“Can you forgive and forget? It’s hard. It’s hard. But, in life as a whole, we are by nature forgiving people. We want to see the best in others, but they’re going to let you down. I don’t want to see that particular individual in a dark alley at night, where it’s just he and I. And it’s definitely not because he’s a Navy SEAL. But you’ve got to move forward, and we have.”

On how Trump’s endorsement changed the race: 

“I remember specifically. I was in Lumpkin County, in Dahlonega, campaigning with veterans that day. I’m giving a speech and there’s a room full of veterans. And the staff is running around in the back and it’s strange. I almost stopped, but I didn’t ...”

[After the speech, his campaign manager breaks the news]

“Immediately, you’re in total shock. What happened here? What’s gone wrong? I’ve been a friend of the president, how could he do this to me? There’s a lot of emotions that you go through. You ask why.” 

On why Trump waded into the race: 

“Do I know ironclad? I have not had a conversation with him ... Although he did say publicly it was Sonny Perdue who engaged him to endorse my opponent. And I do believe that to be the case. It’s disappointing and of course, I was the lieutenant governor while Sonny was governor. And we had a very good run and a good partnership during those times ...

“When Gov. Deal decided to endorse me, I think that upset Sonny Perdue at the time, and that’s when he decided to throw the Trump card out.”

On when he knew Kemp was going to win the GOP nomination: 

We knew before Tuesday. When Donald Trump decides to endorse, you know it’s going to be significant. But you don’t really know how to measure that. So we immediately went into the field to survey ...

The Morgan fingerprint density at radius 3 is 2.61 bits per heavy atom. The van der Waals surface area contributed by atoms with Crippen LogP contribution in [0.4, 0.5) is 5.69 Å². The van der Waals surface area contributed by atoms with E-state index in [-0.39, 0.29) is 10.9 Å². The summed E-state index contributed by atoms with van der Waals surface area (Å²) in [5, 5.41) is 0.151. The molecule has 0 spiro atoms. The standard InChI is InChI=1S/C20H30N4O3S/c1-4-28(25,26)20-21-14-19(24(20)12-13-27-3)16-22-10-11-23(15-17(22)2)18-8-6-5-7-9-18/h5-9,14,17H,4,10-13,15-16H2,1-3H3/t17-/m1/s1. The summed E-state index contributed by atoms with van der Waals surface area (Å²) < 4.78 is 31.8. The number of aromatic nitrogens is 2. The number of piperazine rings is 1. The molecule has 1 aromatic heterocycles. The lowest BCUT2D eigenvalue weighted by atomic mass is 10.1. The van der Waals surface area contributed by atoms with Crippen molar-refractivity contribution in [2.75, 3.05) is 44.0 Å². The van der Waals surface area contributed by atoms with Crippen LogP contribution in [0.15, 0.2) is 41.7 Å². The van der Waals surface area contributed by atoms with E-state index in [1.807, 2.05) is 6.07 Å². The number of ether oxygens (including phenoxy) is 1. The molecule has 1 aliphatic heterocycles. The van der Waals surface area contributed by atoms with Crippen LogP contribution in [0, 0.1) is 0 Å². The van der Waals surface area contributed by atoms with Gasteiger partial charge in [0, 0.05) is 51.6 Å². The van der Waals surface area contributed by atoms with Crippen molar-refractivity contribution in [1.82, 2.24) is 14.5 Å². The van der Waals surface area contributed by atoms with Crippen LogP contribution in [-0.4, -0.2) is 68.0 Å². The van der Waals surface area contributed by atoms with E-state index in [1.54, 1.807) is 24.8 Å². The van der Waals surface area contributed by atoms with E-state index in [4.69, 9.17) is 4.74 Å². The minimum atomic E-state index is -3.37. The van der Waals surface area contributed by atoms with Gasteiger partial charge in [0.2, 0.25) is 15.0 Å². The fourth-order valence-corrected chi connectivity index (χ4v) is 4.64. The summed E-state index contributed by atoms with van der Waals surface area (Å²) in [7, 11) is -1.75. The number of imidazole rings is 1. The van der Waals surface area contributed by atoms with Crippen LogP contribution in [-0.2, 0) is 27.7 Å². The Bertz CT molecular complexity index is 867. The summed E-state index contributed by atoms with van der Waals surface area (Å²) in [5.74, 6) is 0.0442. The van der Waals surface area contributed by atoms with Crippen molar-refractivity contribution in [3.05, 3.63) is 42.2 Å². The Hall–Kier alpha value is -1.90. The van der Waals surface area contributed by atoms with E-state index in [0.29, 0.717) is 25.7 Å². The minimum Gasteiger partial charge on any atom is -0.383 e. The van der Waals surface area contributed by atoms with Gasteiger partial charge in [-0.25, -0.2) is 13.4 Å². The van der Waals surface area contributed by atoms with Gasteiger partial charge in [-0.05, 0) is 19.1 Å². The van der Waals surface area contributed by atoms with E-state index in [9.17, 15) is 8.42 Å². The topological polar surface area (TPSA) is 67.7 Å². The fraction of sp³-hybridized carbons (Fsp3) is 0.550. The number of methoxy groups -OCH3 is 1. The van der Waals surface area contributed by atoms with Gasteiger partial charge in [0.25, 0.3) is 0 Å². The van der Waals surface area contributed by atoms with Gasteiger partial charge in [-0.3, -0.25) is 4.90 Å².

“Every morning I woke up and looked at those numbers, we were dropping like a lead balloon. It was not pretty. We knew Tuesday was not going to be good. I’m a competitive guy and I work hard, and you try to do the best you can, and you try to find a way to navigate. We were trying to have a strategy to get the people in the middle to come out, but the environment was just too polarizing.”

On adjusting to life after politics: 

“I can literally sit here with you today and say I’m completely at peace. I obviously wanted it, but I wanted it for the right reasons. I had a life outside of politics and I have a life now outside of politics. And I am loving it. After the campaign, I remember specifically taking the family to the beach, we’re sitting there with my boys around the pool, and one of them said, ‘Dad, I’m glad you lost.’ ... I said, ‘What do you mean?” And he said, ‘We finally have our dad back.’ And when he said that, all of a sudden it became crystal clear.”

“If it’s not meant to be it’s not meant to be, and you just have to accept it. And what is meant to be is going to be far better than any of us can imagine. And I’m here to testify to you that it’s far better than I could have imagined.” 

On whether he’ll run for office again:

“Everybody says never say never, but you know I really am on to a new chapter ... There’s a lot that I continue to do and I’ll be very active in service, but it would take an awful lot to get my name back on the ballot.”

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About the Author

Greg Bluestein
Greg Bluestein
Greg Bluestein is a political reporter who covers the governor's office and state politics for The Atlanta Journal-Constitution.